in this game I can see real life moral compass situation in some stories that leave it half felt, if they don't touch on that with real life issues then how can we relate. I loved the racist side in BG with the dark elf.

 

a good moral compass makes a good game.

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I guess some people same to take this point too far.

 

Many books. Games. Movies. Have some form of injustice towards a race or gender.

 

And in a world of fantasy involving magic and weapons and many beasts and races then the lore of that type would depict the way gender and race are used.

In BG was slaves in cells in dungeons does that mean we need to all stand outside the development studios and complain?

How about the fact that in BG knowledge was only for the learned..

Does that mean only educated people were entitled to read and write?

In a game like this set in a time when laws were created by whoever had the standing army. Ie regional lord, or town mayor.

 

Human rights or any raced rights did not exist.

Thats the time period we are looking at.

 

That's not true, historically. The concept of people having basic rights, responsibilities and so on is almost eternal. Codes of laws which granted certain people, certain castes, certain individuals and so on specific rights and the like have been around for many thousands of years, as have legal codes which bound everyone in society. Often they weren't enforced, or were enforced corruptly, or the rights didn't cover the actual situation, or laws were changed to make exceptions to some people could be stolen from or the like (usually ethnic or religious minorities), but the idea that there were no legal systems with broad ideas of "human rights" in the renaissance and before is simply wrong.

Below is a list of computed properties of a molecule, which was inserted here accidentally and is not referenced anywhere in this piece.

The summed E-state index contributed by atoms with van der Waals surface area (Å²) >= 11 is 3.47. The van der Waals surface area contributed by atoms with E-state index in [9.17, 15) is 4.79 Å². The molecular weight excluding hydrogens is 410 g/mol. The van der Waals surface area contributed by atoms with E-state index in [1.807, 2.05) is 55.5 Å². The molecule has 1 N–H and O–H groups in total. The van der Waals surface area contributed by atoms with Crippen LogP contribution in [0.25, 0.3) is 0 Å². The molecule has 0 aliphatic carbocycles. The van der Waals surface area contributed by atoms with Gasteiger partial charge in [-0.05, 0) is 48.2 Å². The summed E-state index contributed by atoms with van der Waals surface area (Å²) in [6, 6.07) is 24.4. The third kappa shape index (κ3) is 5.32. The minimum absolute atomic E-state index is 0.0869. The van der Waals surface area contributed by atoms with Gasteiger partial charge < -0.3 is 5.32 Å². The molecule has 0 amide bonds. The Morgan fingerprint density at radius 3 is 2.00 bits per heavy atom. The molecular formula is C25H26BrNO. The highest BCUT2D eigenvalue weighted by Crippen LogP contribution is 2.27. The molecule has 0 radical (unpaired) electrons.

Here's an example from 2600 years ago: http://en.wikipedia.org/wiki/Cyrus_Cylinder

 

So no, this isn't a new thing. A universal international declaration is pretty new (though still quite old), but that's not something that's really being discussed here.

 

Further, depicting oppression and hate in a game that is meant to be fun needs to be done with care. If you make it so that, say, everyone hates elves, and thus every time an player who chose to play an elf does anything, he's faced with angry words or violence from the NPCs, he's not going to have a particularly pleasant or interesting experience, most likely. If, on the other hand, you limit that to certain individuals, or certain areas of the game, or have it more happen to NPCs of that race in front of the PC than to the PC, that's more interesting, more broadly accessible, and less likely to make the game experience unpleasant.

 

I read that article, maybe you should read http://en.wikipedia.org/wiki/Cyrus_Cylinder#Scholarly_views

which is part of that article. I also think it's curious that the shah of Iran talks about human rights as he was one of the most heinous violators of human rights and human dignity.